Why cycling through gangs of teenagers is bad for your (mental) health

Here’s a good example of anti-social behaviour: my own.

Some time ago I was cycling along one of my regular routes near my home in North London. This route takes me through a great park, with football pitches, children’s playground, water play area, and outdoor gym. The park also includes a dedicated (and demarcated) cycle path as a main thoroughfare for cyclists heading to and from the north of the capital. As I was cycling along I saw ahead a gang of about 6 or 8 teenage boys standing around on the cycle path. They weren’t doing much, just standing there, chatting to each other. Right, I thought to myself, I’m not going to be forced off-course by these lot, and I hunkered down and swiftly shot through the middle of the group, in what was barely sufficient space and causing at least two of them to exclaim at my unexpected presence. A victory, I decided, even as I stopped at the traffic lights a mere 10 metres on, heart pounding, determined not to look over my shoulder, I had struck some sort of vague and poorly defined victory for common folk. But fear and/or aggression makes us do stupid things.

Imagine you’re me (go on, indulge me). You’re cycling home one evening through the park, you see this gang (group?) of boys standing in your path. You stand your ground, are not intimidated, and show them that cycling spaces are for cycling in. Holding your nerve you cut through the heart of their gathering and reclaim the space in a swift, daring and assertive manner. Reclaiming public space for everyday folk. Protecting the innocent, defending the weak. Heroic stuff, no doubt. Now imagine that those boys are a group of elderly female pensioners. All of a sudden, not quite so dashing.

The point is this: there are constantly people standing in the cycle lanes when they shouldn’t be. It happens to me every single time I cycle anywhere in London, I promise. 99% of the time those people who are either standing or walking in the cycle lane don’t notice me and – if left to their own devices – wouldn’t even know I’m there until they find themselves staring up at the sky, wondering what happened to their legs. So I have three choices. Number one: get their attention (thank you Government legislation that requires all new bikes to be fitted with a bell, though it’s a bit naff so I still use my voice mostly). Number two: divert around them. That’s generally not a good idea (or even possible) for a variety of reasons when on an arterial road (being bricked into the cycle lane is one reason, the articulated lorry closing in behind me is another). Final choice? I can stop. I do have breaks, they do work. Most of the time a combination of those three (a quick tinkle, whilst slowing down and a little swerve) is enough to keep me on my bike and pedestrians on their feet. And when I’m in parks specifically (and there’s normally room to manoeuvre and I’m cycling slower anyway because there are so many people around), a quick diversion around the obstructing individuals is no problem. They usually say thanks, or sorry. I reply that it’s no problem. And normally it isn’t a problem. If I’m in the park and see a group of pretty much anyone standing, or an individual walking in the cycle path, I will happily go out of my way to avoid them and carry on my way. The only exception to that are those who (and they’re usually men, funny that) are standing in the cycle path, see me from a distance, watch me cycle towards them and refuse to move. I begin to feel like I’m in some Arthurian jousting bout, and life’s just too short for that. These are public places for sharing, and I’m very happy to not pretend the park is some speed-dome. I quite like sharing, and it’s nice to be nice, after all.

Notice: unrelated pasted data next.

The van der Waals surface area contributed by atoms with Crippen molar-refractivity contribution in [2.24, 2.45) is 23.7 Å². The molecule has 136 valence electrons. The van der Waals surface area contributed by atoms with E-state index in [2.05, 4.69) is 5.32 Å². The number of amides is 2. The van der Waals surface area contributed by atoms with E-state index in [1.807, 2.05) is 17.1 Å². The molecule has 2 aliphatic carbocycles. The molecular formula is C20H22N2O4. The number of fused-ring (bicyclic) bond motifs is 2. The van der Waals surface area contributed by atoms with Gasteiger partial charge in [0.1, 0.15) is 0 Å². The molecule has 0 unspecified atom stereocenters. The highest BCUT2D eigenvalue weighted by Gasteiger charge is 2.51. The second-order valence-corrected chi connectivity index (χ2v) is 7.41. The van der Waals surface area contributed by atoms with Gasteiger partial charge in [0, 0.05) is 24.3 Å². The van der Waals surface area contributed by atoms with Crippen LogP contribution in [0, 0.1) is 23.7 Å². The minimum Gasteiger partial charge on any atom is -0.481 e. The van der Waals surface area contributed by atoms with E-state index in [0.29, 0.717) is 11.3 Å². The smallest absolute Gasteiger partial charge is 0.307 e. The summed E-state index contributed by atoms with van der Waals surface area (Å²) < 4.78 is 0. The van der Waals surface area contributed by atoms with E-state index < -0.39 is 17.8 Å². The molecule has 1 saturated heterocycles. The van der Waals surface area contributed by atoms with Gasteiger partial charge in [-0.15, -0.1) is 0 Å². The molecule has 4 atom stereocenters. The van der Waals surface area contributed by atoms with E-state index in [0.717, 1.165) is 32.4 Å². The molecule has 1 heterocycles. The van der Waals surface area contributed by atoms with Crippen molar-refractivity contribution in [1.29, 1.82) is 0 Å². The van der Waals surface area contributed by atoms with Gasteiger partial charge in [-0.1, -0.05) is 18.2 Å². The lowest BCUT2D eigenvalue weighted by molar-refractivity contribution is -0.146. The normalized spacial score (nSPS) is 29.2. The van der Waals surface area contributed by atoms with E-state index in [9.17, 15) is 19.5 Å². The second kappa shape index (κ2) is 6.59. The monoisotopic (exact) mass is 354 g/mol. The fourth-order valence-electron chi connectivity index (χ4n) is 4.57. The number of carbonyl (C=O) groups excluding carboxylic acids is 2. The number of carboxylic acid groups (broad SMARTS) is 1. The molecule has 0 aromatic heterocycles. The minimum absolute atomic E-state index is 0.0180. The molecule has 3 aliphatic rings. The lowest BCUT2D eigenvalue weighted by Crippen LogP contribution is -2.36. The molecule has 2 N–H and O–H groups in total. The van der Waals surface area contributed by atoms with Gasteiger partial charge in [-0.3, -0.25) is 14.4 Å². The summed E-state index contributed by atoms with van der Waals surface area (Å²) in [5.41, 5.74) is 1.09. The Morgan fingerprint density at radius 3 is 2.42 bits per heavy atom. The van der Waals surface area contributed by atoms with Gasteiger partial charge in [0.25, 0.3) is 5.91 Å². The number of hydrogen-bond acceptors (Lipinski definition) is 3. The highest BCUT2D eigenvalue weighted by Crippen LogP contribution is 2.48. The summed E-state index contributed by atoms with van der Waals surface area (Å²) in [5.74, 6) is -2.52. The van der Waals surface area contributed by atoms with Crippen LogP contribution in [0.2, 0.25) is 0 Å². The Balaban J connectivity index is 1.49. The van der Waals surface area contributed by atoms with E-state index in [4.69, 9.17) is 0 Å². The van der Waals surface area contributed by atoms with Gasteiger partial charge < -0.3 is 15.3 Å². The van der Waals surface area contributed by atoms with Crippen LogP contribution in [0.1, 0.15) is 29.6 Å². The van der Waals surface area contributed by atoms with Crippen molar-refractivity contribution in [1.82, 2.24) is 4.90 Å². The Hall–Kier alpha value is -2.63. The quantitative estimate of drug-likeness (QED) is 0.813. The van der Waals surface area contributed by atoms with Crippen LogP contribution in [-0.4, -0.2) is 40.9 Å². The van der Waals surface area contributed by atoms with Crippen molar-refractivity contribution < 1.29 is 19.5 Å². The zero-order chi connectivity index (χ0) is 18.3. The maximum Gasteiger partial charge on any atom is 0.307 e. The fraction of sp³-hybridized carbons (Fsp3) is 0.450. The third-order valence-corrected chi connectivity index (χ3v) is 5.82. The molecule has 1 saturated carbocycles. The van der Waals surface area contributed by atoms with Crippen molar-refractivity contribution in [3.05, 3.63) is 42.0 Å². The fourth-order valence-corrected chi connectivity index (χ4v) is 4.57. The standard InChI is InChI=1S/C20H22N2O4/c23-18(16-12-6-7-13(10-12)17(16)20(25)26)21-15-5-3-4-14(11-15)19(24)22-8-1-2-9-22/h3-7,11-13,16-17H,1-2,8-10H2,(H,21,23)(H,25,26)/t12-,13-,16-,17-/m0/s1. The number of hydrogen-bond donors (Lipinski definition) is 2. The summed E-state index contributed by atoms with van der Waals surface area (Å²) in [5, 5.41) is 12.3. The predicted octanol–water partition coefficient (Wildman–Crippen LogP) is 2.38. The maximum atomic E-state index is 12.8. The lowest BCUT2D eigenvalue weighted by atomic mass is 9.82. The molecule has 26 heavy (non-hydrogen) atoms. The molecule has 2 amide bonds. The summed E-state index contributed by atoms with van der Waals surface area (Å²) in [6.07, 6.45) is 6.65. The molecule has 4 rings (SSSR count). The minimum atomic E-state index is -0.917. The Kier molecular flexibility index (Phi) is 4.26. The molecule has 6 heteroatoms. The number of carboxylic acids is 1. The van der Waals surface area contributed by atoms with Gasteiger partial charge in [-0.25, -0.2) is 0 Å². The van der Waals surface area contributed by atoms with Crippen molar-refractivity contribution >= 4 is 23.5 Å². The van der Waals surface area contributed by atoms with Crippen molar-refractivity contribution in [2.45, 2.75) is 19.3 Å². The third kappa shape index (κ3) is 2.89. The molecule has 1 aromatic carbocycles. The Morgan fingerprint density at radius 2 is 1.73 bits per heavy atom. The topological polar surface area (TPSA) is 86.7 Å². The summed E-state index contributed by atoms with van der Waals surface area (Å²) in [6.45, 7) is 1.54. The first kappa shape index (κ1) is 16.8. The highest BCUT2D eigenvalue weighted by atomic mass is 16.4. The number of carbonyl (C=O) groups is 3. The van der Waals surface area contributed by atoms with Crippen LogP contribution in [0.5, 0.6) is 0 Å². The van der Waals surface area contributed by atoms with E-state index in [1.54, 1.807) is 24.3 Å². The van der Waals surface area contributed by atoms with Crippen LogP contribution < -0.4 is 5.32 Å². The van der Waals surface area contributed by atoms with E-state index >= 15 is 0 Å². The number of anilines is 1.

So the question is, given that I am chivalry-on-wheels when it comes to anyone else, why did I make a point of being so aggressive towards those youngsters. North London is like any other urban jungle, and we have our variety of teen animal: from feral youth to church-goer. These boys weren’t doing anything. They weren’t being menacing or intimidating. They were just sanding there, in our park (mine and theirs), chatting. What I did was ultimately disrespectful. Not in the “what did you say about my mother?” bravado sense, but in the “society of mutual respect and peaceful cohabitation” everyday sense. We can go on until the cows come home about young people showing respect (or not) to the rest of society, but here I’m guilty of giving them less respect than I would have given anyone else in that position. I’m guilty of giving them less respect than they deserve. If i really wasn’t bothered by their presence, then why did I go out of my way to treat them worse then I’d treat anyone else in a similar position?

Ultimately it’s a minute slice of life that I’ve placed under the microscope here. I have no fears that any of them went to sleep that night and had nightmares that they were mowed down by irate cyclists. But it’s the little moments that matter, because they define who we are, everyday. And that day, I don’t think I particularly liked who I had defined.

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